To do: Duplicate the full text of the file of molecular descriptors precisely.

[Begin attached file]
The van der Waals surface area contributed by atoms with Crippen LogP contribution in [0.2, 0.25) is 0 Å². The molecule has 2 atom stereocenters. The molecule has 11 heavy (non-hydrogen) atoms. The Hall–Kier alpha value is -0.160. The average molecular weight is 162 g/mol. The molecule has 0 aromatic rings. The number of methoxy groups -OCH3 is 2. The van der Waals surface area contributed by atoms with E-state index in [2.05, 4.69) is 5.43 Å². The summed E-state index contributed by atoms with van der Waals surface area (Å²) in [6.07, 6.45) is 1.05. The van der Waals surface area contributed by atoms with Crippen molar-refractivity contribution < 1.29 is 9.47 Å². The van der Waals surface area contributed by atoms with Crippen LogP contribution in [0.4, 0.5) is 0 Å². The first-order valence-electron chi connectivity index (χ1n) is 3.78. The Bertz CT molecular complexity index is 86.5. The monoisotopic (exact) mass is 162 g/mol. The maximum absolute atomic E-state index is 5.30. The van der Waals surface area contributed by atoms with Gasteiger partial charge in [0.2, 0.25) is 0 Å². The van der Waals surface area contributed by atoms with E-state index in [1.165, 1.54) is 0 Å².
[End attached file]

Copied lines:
The van der Waals surface area contributed by atoms with Crippen LogP contribution in [0.2, 0.25) is 0 Å². The molecule has 2 atom stereocenters. The molecule has 11 heavy (non-hydrogen) atoms. The Hall–Kier alpha value is -0.160. The average molecular weight is 162 g/mol. The molecule has 0 aromatic rings. The number of methoxy groups -OCH3 is 2. The van der Waals surface area contributed by atoms with E-state index in [2.05, 4.69) is 5.43 Å². The summed E-state index contributed by atoms with van der Waals surface area (Å²) in [6.07, 6.45) is 1.05. The van der Waals surface area contributed by atoms with Crippen molar-refractivity contribution < 1.29 is 9.47 Å². The van der Waals surface area contributed by atoms with Crippen LogP contribution in [0.4, 0.5) is 0 Å². The first-order valence-electron chi connectivity index (χ1n) is 3.78. The Bertz CT molecular complexity index is 86.5. The monoisotopic (exact) mass is 162 g/mol. The maximum absolute atomic E-state index is 5.30. The van der Waals surface area contributed by atoms with Gasteiger partial charge in [0.2, 0.25) is 0 Å². The van der Waals surface area contributed by atoms with E-state index in [1.165, 1.54) is 0 Å².